Mozart: Sonata in E minor for Piano and Violin, K.304

For modern concert-goers, the term “violin sonata” conjures up an image of violinist and pianist on stage, equal partners performing a hefty and often technically demanding concert work. We think Beethoven, we think Brahms, we think Franck and Prokofiev and Fauré and Debussy. But the eighteenth-century violin sonata evokes a different vision. The setting morphs from concert hall to living room, the pianist gets most of the best stuff, and both length and demeanor are relatively modest, as befits music for an intimate venue. Those “sonatas for the keyboard, which may be played with violin accompaniment” were the norm for Wolfgang Amadè Mozart (1756–91) during his salad days, evidenced by the title sheet of his very first publication, a set of four such sonatas engraved in Paris in 1764 and dedicated to Queen Marie Antoinette.

1778 saw Mozart engaged in yet another European tour, this time to Mannheim and Paris, during which he produced a bevy of violin sonatas in which the violin’s growing independence began to challenge that stubborn “accompaniment” moniker on the title page. As of yet, however, the violin had not yet achieved full parity, as is clear enough by the original title of the Sonata in E minor, K.304 as being for “piano and violin.”

Issues of instrumental priority aside, the Violin Sonata in E minor is one of the jewels among Mozart’s thirty-six some-odd violin sonatas. It’s unusual in a number of ways—in its minor key, in its two-movement layout, and in its concluding rondo-form Minuet, common enough during the 1750s and ‘60s but increasingly rare from the 1770s onward. The opening Allegro opens sternly yet quietly, with a unison melody in both instruments. A dancelike secondary theme provides the requisite contrast, but on the whole the movement is characterized by the delectable Mozartean chiaroscuro that so enchanted the Romantics.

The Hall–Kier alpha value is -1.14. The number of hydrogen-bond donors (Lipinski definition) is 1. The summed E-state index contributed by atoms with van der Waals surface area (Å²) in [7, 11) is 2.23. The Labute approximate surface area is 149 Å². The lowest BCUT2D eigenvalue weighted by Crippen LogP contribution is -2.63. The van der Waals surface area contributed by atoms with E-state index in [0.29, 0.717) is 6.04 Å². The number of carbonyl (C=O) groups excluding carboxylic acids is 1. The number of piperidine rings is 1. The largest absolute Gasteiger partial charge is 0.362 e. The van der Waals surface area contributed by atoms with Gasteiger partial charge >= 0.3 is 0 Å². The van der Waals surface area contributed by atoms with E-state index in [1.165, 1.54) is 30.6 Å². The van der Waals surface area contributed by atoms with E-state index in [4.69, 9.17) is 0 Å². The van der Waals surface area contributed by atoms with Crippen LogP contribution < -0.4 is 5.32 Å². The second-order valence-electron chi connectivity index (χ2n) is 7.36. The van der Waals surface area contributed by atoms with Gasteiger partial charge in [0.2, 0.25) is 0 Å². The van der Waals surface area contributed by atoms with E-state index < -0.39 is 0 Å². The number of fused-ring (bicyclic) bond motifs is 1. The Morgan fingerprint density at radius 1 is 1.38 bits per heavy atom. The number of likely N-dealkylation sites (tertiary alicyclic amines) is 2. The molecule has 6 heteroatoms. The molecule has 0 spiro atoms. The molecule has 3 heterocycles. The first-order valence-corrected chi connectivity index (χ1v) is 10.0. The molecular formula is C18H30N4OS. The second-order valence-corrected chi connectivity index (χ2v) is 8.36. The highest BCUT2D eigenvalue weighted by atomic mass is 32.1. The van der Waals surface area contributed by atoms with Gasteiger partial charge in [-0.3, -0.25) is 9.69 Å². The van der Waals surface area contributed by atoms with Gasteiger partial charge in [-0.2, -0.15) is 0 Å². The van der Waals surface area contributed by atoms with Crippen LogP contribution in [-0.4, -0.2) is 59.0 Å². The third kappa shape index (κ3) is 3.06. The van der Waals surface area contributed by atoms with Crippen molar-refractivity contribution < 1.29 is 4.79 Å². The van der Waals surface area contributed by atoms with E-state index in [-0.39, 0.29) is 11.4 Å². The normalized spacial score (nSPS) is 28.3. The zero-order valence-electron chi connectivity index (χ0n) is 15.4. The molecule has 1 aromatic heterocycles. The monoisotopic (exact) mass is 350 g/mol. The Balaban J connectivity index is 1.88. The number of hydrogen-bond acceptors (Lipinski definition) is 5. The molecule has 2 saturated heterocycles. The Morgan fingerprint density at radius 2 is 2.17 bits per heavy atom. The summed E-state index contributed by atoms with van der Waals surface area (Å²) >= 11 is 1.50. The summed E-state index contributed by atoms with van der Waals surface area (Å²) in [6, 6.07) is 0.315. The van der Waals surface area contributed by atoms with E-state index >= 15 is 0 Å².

The second-place Tempo di menuetto, initially marked sotto voce (whispered) carries on that interplay between light and dark, making full use of the five-part rondo form in which three statements of a surprisingly brooding reprise are interleaved with two contrasting episodes. The major-mode second episode could almost pass as a Schubert moment musical, given its sighing figures and evocative harmonies.—Scott Foglesong

Scott Foglesong is a Contributing Writer to the San Francisco Symphony program book.